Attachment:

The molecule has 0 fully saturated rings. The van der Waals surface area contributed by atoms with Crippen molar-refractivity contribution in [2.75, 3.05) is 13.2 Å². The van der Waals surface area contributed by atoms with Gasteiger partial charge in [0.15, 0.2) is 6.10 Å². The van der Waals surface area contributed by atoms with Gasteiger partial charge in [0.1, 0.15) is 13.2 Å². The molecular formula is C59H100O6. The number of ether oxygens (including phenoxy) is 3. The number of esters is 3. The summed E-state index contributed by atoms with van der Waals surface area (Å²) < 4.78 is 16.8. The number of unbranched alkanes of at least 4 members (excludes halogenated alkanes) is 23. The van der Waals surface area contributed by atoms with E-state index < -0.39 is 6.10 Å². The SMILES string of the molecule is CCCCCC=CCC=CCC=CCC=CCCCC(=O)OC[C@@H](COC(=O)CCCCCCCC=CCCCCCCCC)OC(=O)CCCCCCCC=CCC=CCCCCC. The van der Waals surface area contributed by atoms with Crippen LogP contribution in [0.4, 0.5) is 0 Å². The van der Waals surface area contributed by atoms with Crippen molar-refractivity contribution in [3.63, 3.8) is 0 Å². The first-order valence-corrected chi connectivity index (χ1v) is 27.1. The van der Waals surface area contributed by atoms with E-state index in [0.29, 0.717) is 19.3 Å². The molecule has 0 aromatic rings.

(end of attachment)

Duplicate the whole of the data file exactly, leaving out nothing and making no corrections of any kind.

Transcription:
The molecule has 0 fully saturated rings. The van der Waals surface area contributed by atoms with Crippen molar-refractivity contribution in [2.75, 3.05) is 13.2 Å². The van der Waals surface area contributed by atoms with Gasteiger partial charge in [0.15, 0.2) is 6.10 Å². The van der Waals surface area contributed by atoms with Gasteiger partial charge in [0.1, 0.15) is 13.2 Å². The molecular formula is C59H100O6. The number of ether oxygens (including phenoxy) is 3. The number of esters is 3. The summed E-state index contributed by atoms with van der Waals surface area (Å²) < 4.78 is 16.8. The number of unbranched alkanes of at least 4 members (excludes halogenated alkanes) is 23. The van der Waals surface area contributed by atoms with E-state index < -0.39 is 6.10 Å². The SMILES string of the molecule is CCCCCC=CCC=CCC=CCC=CCCCC(=O)OC[C@@H](COC(=O)CCCCCCCC=CCCCCCCCC)OC(=O)CCCCCCCC=CCC=CCCCCC. The van der Waals surface area contributed by atoms with Crippen LogP contribution in [0.4, 0.5) is 0 Å². The van der Waals surface area contributed by atoms with Crippen molar-refractivity contribution in [3.63, 3.8) is 0 Å². The first-order valence-corrected chi connectivity index (χ1v) is 27.1. The van der Waals surface area contributed by atoms with E-state index in [0.29, 0.717) is 19.3 Å². The molecule has 0 aromatic rings.